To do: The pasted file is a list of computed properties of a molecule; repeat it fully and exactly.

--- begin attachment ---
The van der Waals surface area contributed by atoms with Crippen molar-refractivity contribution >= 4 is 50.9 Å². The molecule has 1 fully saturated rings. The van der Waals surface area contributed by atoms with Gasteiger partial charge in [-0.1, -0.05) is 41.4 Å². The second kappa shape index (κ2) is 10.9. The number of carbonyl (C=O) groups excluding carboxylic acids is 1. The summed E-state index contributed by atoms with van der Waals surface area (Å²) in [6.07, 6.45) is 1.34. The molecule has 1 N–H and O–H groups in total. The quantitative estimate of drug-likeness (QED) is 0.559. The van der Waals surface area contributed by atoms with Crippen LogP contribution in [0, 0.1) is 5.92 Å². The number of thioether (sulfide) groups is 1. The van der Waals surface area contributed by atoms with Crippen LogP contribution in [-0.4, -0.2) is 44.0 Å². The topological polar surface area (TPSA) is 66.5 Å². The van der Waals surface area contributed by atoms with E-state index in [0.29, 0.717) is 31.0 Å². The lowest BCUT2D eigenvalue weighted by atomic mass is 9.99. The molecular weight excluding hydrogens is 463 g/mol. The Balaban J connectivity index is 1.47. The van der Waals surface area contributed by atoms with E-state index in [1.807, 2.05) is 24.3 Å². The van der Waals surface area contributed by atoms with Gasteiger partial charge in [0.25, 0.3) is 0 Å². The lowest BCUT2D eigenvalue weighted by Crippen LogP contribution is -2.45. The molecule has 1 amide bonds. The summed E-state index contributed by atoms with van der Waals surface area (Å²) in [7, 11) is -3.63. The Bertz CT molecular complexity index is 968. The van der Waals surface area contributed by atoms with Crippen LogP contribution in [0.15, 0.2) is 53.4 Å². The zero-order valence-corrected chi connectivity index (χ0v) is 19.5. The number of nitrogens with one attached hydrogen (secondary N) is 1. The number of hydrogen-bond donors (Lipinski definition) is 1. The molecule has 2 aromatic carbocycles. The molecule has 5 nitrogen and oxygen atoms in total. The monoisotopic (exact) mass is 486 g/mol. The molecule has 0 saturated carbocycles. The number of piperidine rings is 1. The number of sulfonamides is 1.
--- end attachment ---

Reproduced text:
The van der Waals surface area contributed by atoms with Crippen molar-refractivity contribution >= 4 is 50.9 Å². The molecule has 1 fully saturated rings. The van der Waals surface area contributed by atoms with Gasteiger partial charge in [-0.1, -0.05) is 41.4 Å². The second kappa shape index (κ2) is 10.9. The number of carbonyl (C=O) groups excluding carboxylic acids is 1. The summed E-state index contributed by atoms with van der Waals surface area (Å²) in [6.07, 6.45) is 1.34. The molecule has 1 N–H and O–H groups in total. The quantitative estimate of drug-likeness (QED) is 0.559. The van der Waals surface area contributed by atoms with Crippen LogP contribution in [0, 0.1) is 5.92 Å². The number of thioether (sulfide) groups is 1. The van der Waals surface area contributed by atoms with Crippen LogP contribution in [-0.4, -0.2) is 44.0 Å². The topological polar surface area (TPSA) is 66.5 Å². The van der Waals surface area contributed by atoms with E-state index in [0.29, 0.717) is 31.0 Å². The lowest BCUT2D eigenvalue weighted by atomic mass is 9.99. The molecular weight excluding hydrogens is 463 g/mol. The Balaban J connectivity index is 1.47. The van der Waals surface area contributed by atoms with E-state index in [1.807, 2.05) is 24.3 Å². The van der Waals surface area contributed by atoms with Gasteiger partial charge in [0.25, 0.3) is 0 Å². The lowest BCUT2D eigenvalue weighted by Crippen LogP contribution is -2.45. The molecule has 1 amide bonds. The summed E-state index contributed by atoms with van der Waals surface area (Å²) in [7, 11) is -3.63. The Bertz CT molecular complexity index is 968. The van der Waals surface area contributed by atoms with Crippen LogP contribution in [0.15, 0.2) is 53.4 Å². The zero-order valence-corrected chi connectivity index (χ0v) is 19.5. The number of nitrogens with one attached hydrogen (secondary N) is 1. The number of hydrogen-bond donors (Lipinski definition) is 1. The molecule has 2 aromatic carbocycles. The molecule has 5 nitrogen and oxygen atoms in total. The monoisotopic (exact) mass is 486 g/mol. The molecule has 0 saturated carbocycles. The number of piperidine rings is 1. The number of sulfonamides is 1.